The greatest game of all

Rivals Norm Provan and Arhtur Summons after the 1963 grand final

‘The greatest game of all’ It’s the tagline the NRL loves to endorse for rugby league. But how can we truly make the case that rugby league is the greatest game of all? Of course this is comment is subjective, but with the grand final today, it got me wondering what we could say separates (and apparently elevates) rugby league from all other sports.

My first instinct is to say that it’s rugby league’s great moments that elevate rugby league beyond any other sport. Seeing New South Wales break Queensland’s record long 8 year winning streak in state of origin, or the battle between the West Tigers and Roosters in 2010 which lasted 100 minutes, or even seeing the North Queensland Cowboys draw level in the grand final exactly as the final siren sounds. When these things happen, you realise you’re witnessing history, something that could be talked about half a century from now – and any way you phrase it, that’s magical.

Kyle Feldt scores in the last second to even the scores in the 2015 NRL grand final

But, if I take my personal rugby league bias out of the equation for a minute, it’s actually not that special. Every sport has historic, magical moments that make an impression on people’s lives. So, next I thought of State of Origin. Whether you’re a rugby league fan or not, it seems like the entirety of Sydney stops for 90 minutes, 3 nights a year to witness New South Wales take on Queensland. This isn’t just a game, this is an event; so surely, this is what makes rugby league the greatest game of all, right?

Paul Gallen and Jarryd Hayne celebrate NSW’s first origin win in 8 years

Well, not so fast – again, this isn’t unique to rugby league. I for one, find horse racing astronomically dull. But even I feel inclined to watch the Melbourne cup’s iconic race every year.

So, is there any cause to justify the ‘greatest game of all’ tagline after all? Well, for me there is. It’s the spirit of the game. I know, I’m sorry to be so cliché, but just hear me out. First off, I think we can say rugby league has had a significant impact on Australian culture, I mean even overseas aussies are known as football elites thanks to game like rugby league.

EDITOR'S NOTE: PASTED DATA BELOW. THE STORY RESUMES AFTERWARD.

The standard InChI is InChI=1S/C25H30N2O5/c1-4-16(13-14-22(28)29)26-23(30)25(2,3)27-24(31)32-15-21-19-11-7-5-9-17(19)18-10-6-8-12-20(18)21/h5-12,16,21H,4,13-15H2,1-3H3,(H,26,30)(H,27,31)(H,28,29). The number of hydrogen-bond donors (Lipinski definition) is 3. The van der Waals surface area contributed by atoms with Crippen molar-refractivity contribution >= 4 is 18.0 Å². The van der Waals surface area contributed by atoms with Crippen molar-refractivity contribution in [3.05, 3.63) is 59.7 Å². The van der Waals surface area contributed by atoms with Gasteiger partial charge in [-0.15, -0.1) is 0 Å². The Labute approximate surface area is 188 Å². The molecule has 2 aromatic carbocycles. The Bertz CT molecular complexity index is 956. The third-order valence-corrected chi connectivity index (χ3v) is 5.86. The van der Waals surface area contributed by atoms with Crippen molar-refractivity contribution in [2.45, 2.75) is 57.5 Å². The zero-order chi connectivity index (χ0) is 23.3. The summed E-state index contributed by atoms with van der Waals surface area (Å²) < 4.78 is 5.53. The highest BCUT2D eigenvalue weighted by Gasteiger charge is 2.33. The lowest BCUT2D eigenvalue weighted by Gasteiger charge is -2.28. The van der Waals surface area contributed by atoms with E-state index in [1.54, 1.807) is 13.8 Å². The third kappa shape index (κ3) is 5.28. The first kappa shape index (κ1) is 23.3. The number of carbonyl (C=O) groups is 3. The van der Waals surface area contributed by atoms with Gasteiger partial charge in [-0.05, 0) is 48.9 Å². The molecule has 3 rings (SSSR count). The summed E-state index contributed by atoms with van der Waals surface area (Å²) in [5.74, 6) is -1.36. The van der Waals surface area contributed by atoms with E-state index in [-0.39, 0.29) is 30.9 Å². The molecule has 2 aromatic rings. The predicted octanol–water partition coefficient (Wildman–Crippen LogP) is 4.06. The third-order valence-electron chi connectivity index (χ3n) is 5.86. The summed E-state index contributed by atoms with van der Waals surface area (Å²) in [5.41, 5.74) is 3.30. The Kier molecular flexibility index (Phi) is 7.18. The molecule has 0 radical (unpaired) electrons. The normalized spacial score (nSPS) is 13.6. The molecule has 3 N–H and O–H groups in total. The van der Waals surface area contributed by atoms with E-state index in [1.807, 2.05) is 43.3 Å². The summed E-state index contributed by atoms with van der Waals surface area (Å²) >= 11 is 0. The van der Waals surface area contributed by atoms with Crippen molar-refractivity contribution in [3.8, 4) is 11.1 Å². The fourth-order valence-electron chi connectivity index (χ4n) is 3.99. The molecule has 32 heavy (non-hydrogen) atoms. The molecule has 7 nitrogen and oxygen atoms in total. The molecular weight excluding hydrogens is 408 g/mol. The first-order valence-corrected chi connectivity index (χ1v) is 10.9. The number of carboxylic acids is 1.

But I think the spirit of rugby league can best be summed up by the iconic rugby league photograph of Norm Proven and Arthur Summons from the 1963 grand final. It’s earned the nickname ‘the gladiators’, but I think most people would agree there’s something more special about this photograph than strength we’ve come to associate with gladiators.

The emotion in the photograph is enough to make you forget that these two players were rivals. There’s just something special about things like this that have made rugby league great in my opinion. It’s hard to put into words, but I think it’s simply that it makes rugby league feel more real than any other sport I can think of.

It’s amazing to watch Cristiano Ronaldo drive a free-kick into the top corner of the goal from 40 yards out, or to see Steph Curry sink a 3-pointer on the siren, but there’s also something esoteric about it. There’s a feeling that these athletes or so far beyond our level of skill, that they’re practically unreachable – they do the things we never could.

The thing that I love about rugby league is that it amazes, but it’s incredible in a way that feels down-to-earth. I think that’s the message I’m trying to promote with the Winners Aren’t Binners campaign – to emphasise that rugby league isn’t a game of ‘gladiators’ but a game that’s full of real emotions.

The iconic gladiators photograph shows both what rugby league really is. It’s a game about passion, pride and excitement, but it’s not a game about violence. It’s the kind of sport where two rivals can battle it out, and embrace each other at the end – and that’s what I think earns it the title of the greatest game of all.

Images sources: ABC, ABC, National Portrait Gallery


– JN


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